Hailing from the Chatham Islands, Brendon Tuuta played much of his junior rugby in the Canterbury region of New Zealand before treading the well-worn path of young Kiwis to the ARL in Sydney. There he signed for Western Suburbs and played for them for two seasons, sharing the loose forward role with Ellery Hanley. In the summer of 1989 he made his test debut for New Zealand against Australia, whacked Wally Lewis, and his hot-head “baby-faced assassin” reputation was firmly established in the Sydney press. It was something Brendon himself never liked as, although no-one who ever saw him play would accuse him of lacking aggression or enthusiasm, there was far more to his game than this lazy ‘hit-man’ image the media had created for him.
Brendon arrived at Featherstone in the autumn of 1990, already known to English fans for his performances on the 1989 Kiwi tour, not least against Rovers themselves when the Kiwis won 44-20. Initially signed on a short-term off-season contract, his impact at Featherstone and his rapid adaptation to local life was such that this short sojourn became a five year love affair with the club and its fans.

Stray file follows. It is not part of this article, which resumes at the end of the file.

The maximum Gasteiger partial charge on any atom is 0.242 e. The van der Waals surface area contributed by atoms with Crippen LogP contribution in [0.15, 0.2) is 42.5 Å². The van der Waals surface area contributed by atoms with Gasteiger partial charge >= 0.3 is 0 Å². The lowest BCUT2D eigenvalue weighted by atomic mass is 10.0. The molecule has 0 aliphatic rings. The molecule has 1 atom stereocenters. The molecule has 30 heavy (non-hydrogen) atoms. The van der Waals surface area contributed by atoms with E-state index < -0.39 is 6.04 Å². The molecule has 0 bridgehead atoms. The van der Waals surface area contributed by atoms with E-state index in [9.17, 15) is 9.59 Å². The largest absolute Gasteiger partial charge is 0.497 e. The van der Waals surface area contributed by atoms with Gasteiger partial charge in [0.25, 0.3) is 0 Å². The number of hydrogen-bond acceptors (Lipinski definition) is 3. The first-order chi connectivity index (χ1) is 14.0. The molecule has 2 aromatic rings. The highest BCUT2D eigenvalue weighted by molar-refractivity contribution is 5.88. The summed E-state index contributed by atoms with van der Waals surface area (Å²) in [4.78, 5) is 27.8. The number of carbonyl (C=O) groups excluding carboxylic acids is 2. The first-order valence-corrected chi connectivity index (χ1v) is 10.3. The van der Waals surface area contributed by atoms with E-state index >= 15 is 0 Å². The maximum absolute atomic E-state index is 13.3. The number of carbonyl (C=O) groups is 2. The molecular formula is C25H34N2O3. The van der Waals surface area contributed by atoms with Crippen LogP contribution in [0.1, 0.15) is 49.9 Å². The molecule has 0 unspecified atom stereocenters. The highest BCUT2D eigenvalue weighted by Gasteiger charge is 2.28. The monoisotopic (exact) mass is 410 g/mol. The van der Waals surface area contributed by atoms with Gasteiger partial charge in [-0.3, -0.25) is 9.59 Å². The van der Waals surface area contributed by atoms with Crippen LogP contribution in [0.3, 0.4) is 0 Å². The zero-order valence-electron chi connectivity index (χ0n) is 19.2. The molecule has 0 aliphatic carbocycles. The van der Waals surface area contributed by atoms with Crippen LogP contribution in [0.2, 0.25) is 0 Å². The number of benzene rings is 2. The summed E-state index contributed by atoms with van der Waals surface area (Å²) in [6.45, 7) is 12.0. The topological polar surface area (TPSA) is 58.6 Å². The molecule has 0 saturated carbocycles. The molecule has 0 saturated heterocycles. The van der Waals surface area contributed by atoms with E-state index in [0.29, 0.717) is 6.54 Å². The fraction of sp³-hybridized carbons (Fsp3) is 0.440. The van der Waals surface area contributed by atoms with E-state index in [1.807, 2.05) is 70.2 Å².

Smaller in stature than the majority of rugby league forwards, Brendon always ran and tackled well about his weight and enjoyed nothing better than being in the thick of the action. His fearless disregard for his own well-being in the cause of the team was what ultimately endeared him to the fans. When Rovers were surprisingly relegated in 1992, writer Dave Hadfield memorably described the following Divison1 season without Brendon Tuuta like “a hotdog without the mustard”. As a ball handler, he was also a skilful distributor and line breaker as extended spells at stand-off attest. On such occasions the loose forward shirt was filled by Ian Smales, Tim Sharp and later Neil Roebuck. His tackling style inevitably led to occasional red cards and suspensions, an occupational hazard for such a combative character.
Having helped the club back into the top flight and played at old Trafford in the Premiership Final, Tuuta came close to a Wembley appearance in 1995 when we were beaten at the semi-final hurdle by Leeds. All good things come to an end, and when Rovers were compulsorily demoted that summer, Brendon moved on, firstly to Castleford where he spent three seasons, then a further year at Warrington. Having decided to retire at the end of the 1998 season, he was persuaded to give one last year to his favourite club, and played the 1999 season with the same infectious enthusiasm with which he always played. After retiring, he was elected to the Featherstone Rovers Hall of Fame. He played a total of 177 games for Rovers, and scored 32 tries. He also won 16 New Zealand caps, the majority of them as a Rovers player.